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two test engineers looking over an iphone testing an app

Yes, there is a role for dedicated testing specialists

  • 01 April 2020

Despite the agile methodology having been around for almost 20 years, many people consider testing specialists as an unessential part of a project. With the arrival of Dev-Ops, automation and CI/CD, the time for thorough exploratory testing is often diminished. In many companies, the heavy coding skill set is being favoured to help deliver software, and there is even an adage that devs can do it, so why would they need testers?

The decision to exclude testers often stems from the lack of understanding as to what a tester really does and the value they can bring to a project. In the short term, they can help projects to establish a quality focus with different techniques and processes. Long term, they can coach and empower teams to implement better testing strategies in their day to day delivery. In order to truly understand the significance of testers, this blog focuses on their role on a project, the cost of not having testers on projects and looks at the argument as to why automation couldn’t and shouldn’t replace test engineers.

What do testers actually do?

In a nutshell, testers help build confidence in a product and lower its risk of failure. Testers are teammates that get involved in the project as early as possible, often at the planning stages so they can work together with the developers to analyse the project specifications and formulate the test strategy. Throughout the project, testers are involved in sprint planning, executing tests for a new product or feature, overseeing regression and analysing the outcome of the tests. They will usually then report back to the team.

Testers are also responsible for coaching and mentoring fellow team members to think about quality throughout the whole process. Quality is a broad concept and testers are involved in everything from acceptance criteria, documentation, regression testing, unit and integration tests, compliance with usability and accessibility guidelines and security testing. It is an important part of their role to champion quality, and ensure it is being considered at every stage.

Can projects really afford to cast aside testers?

Failures happen because it is almost impossible to create 100% bug free software, however there are steps that can be taken to get that number as close to 100% as possible. The main step is to involve testers from the beginning. This allows testers to validate any testable pieces of software, and gives them a better chance to find and fix bugs in the early stages which significantly reduces the amount of work and money it would take to fix them later on.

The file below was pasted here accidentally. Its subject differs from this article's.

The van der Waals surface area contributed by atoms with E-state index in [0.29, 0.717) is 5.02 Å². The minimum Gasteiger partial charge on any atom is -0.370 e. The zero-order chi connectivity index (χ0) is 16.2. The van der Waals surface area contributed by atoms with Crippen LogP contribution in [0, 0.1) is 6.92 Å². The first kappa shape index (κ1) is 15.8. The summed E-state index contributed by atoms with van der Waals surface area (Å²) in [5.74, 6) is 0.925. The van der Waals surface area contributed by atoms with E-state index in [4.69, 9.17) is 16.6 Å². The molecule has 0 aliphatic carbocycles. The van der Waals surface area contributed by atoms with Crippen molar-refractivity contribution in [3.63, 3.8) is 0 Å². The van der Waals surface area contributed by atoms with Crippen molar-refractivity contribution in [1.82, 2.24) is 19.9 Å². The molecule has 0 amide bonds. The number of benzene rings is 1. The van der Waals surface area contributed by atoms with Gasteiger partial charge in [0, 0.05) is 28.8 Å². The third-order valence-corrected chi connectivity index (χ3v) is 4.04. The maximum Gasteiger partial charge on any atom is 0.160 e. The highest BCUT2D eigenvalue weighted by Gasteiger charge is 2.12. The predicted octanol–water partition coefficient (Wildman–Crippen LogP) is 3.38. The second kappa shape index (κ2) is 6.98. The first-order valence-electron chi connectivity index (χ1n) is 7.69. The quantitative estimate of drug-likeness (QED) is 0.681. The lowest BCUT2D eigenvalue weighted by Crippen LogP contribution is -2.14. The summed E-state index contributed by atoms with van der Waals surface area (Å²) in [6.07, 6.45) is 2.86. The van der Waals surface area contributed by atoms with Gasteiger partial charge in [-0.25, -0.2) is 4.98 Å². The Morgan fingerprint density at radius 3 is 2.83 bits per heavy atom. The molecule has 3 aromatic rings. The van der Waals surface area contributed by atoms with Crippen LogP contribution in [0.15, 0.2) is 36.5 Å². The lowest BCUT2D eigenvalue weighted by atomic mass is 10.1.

Many argue that tasks outlined above can be completed by other members of the team such as developers. While this could be the case given that the developers and testers work on the application with the same goal of making a functional, stable application, their approach is very different. The developers main focus is to build a functional piece of software while the tester's main focus is to find a way to break it. Testers are usually not heavily involved in the coding itself until the feature is ready to test. Without deep knowledge of the internal code it’s easier for them to be objective, and approach the feature with a fresh pair of eyes. This together with the testing mindset makes testers much better for the job.

Similarly, while developers can and do write tests, they usually focus on writing tests at the code level. Just because the tests pass at code level, doesn’t necessarily mean that the application will work as well as it could for the end user. As in any other field, skills come with experience so having a dedicated tester on board would allow you to know what aspects of the feature to test, which parts of logic or functionality developers are likely to skip over or and which parts of the product will be heavily used by the end user. They can also think about edge cases and what other areas might be affected or regressed.

Can automation replace the need for testers?

To best answer this question, we’ll start at the early stages of the project when the test strategy is formulated by the testing team. During the planning process, we analyse the whole project to see what the major risks, potential issues and dependencies are and what brings the most value to the user. It is at this point we can consider the automation approach and framework. Automation is an effective way to test some parts of your application, especially projects that process a lot of data, however, automation isn’t the answer for everything and it isn’t always the most suitable practice. Here are a few reasons why:

  • It requires a lot of human resources to automate every functionality that is added or changed in the application.
  • UI automation is not the most reliable, therefore the tests would need to be maintained frequently. Other non UI tests also require maintenance.
  • The automation tests follow the scripted path so there is no room for exploratory, accessibility, usability and many other types of testing performed by testers. The skill and expertise of a testing specialist can help in this regard by coaching and mentoring the team to investigate and explore the product from different angles.


Dedicated testers have a huge amount of value to offer on every project. Their experience and skillset is invaluable in delivering good quality software. Their domain knowledge, skill-set and testing expertise cannot simply be replaced by automation or other team members such as developers or delivery experts. Their active role right from the beginning allows them to shape the direction of the product and helps mitigate the risk of failure and grow confidence in the product.